Phạm Thanh Tâm

Phạm Thanh Tâm (1932 – )

Early years

Phạm Thanh Tâm was born on 15 May 1932 in the northern port city of Hải Phòng, as the eldest son in a traditionally revolutionary family. His father worked for La Cimenterie, the French-owned cement works in the city. With the nationalist independence movement gaining momentum, his parents joined the Việt Minh in 1941 and Tâm’s father became a communist cadre. In late 1946, the French military attacked and occupied Hải Phòng. Tâm‘s family fled to the Việt Minh’s Military Zone III and Tâm became a liaison agent between Zone III and other structures. He joined a propaganda painting division there, where he studied how to sketch and paint revolutionary posters, murals and banners under the tuition of artists Lương Xuân Nhị, Mai Văn Nam and Bùi Xuân Phái.

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Mid career

After joining the Việt Minh resistance army in 1950, Tâm’s artistic and reporting skills were soon put to use when he was assigned to work for Quyết Thắng (‘Be Determined to Win’) newspaper. In his wartime writing and art works, he generally used the nom de plume Huỳnh Biếc to hide his real identity.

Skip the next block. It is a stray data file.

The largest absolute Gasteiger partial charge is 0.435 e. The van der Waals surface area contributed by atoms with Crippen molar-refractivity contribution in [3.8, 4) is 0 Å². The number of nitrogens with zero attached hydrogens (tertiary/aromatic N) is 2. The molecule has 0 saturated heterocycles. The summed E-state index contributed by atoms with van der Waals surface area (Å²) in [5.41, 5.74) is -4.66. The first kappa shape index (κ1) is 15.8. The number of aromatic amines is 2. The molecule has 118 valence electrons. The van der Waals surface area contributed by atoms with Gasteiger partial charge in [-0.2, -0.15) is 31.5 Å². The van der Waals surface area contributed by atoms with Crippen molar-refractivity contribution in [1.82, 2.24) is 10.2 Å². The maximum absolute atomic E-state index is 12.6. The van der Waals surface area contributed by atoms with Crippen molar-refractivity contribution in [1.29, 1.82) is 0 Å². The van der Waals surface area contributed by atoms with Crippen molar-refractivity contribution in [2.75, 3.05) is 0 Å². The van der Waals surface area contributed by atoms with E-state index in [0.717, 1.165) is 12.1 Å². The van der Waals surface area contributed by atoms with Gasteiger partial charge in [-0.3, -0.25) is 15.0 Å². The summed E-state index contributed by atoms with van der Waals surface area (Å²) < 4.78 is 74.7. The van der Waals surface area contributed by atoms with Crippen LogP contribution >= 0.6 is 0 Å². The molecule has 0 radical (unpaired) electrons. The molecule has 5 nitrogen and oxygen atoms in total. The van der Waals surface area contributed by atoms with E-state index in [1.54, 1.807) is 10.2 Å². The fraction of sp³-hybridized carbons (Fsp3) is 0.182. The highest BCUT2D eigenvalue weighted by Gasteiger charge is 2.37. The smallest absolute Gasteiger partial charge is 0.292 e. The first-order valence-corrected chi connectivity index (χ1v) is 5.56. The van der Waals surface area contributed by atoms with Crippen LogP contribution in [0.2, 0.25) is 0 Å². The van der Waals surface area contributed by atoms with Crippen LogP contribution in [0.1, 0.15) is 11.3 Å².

Following artillery training in China in 1952-53, Tâm participated in the Điện Biên Phủ campaign as a journalist and artist, living on the front lines and witnessing the hardships and daily life of soldiers and civilian volunteers. His diary and many of his images from Điện Biên Phủ have become known around the world, translated into English and French and published internationally.

In 1963, Tâm began official studies at Vietnam Fine Art College, graduating in 1967 after specialising in oil painting. Due to the escalating conflict with the United States, Tâm volunteered to join the front in the south and was present at Khe Sanh in 1968 during the famous battle, documenting it in his art works. He also witnessed sea action in Hạ Long Bay and was present in Hanoi during the intense 1972 Christmas bombings. Returning to the south via the Hồ Chí Minh trail, Tâm was with North Vietnamese army units when they overran Đà Nắng and Saigon, ending the war in April 1975.

Late years

After the war, Tâm collaborated with the Army’s official newspaper, Quân Đội Nhân Dân (‘People’s Army’), to stage many exhibitions of wartime art works. He was subsequently appointed director of the Army’s Art Workshop. In 1989, he retired and moved to Ho Chi Minh City.